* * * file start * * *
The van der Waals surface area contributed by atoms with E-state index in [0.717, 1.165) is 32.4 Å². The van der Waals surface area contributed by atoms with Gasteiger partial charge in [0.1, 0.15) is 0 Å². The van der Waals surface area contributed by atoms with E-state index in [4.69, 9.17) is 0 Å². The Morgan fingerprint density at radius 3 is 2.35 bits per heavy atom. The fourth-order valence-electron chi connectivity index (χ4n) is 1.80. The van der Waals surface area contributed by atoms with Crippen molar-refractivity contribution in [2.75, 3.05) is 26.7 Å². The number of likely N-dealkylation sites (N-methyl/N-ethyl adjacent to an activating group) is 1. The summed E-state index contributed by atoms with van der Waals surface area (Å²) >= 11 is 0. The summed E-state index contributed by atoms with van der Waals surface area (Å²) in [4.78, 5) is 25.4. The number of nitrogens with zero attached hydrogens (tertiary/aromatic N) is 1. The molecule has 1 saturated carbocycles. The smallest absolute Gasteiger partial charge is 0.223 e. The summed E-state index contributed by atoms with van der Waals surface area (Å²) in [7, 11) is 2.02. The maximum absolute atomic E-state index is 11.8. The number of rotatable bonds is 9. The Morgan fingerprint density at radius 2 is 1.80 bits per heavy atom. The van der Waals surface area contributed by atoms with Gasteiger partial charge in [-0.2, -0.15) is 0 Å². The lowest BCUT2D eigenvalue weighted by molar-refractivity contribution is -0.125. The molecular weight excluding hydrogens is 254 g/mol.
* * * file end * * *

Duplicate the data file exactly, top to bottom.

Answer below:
The van der Waals surface area contributed by atoms with E-state index in [0.717, 1.165) is 32.4 Å². The van der Waals surface area contributed by atoms with Gasteiger partial charge in [0.1, 0.15) is 0 Å². The van der Waals surface area contributed by atoms with E-state index in [4.69, 9.17) is 0 Å². The Morgan fingerprint density at radius 3 is 2.35 bits per heavy atom. The fourth-order valence-electron chi connectivity index (χ4n) is 1.80. The van der Waals surface area contributed by atoms with Crippen molar-refractivity contribution in [2.75, 3.05) is 26.7 Å². The number of likely N-dealkylation sites (N-methyl/N-ethyl adjacent to an activating group) is 1. The summed E-state index contributed by atoms with van der Waals surface area (Å²) >= 11 is 0. The summed E-state index contributed by atoms with van der Waals surface area (Å²) in [4.78, 5) is 25.4. The number of nitrogens with zero attached hydrogens (tertiary/aromatic N) is 1. The molecule has 1 saturated carbocycles. The smallest absolute Gasteiger partial charge is 0.223 e. The summed E-state index contributed by atoms with van der Waals surface area (Å²) in [7, 11) is 2.02. The maximum absolute atomic E-state index is 11.8. The number of rotatable bonds is 9. The Morgan fingerprint density at radius 2 is 1.80 bits per heavy atom. The van der Waals surface area contributed by atoms with Gasteiger partial charge in [-0.2, -0.15) is 0 Å². The lowest BCUT2D eigenvalue weighted by molar-refractivity contribution is -0.125. The molecular weight excluding hydrogens is 254 g/mol.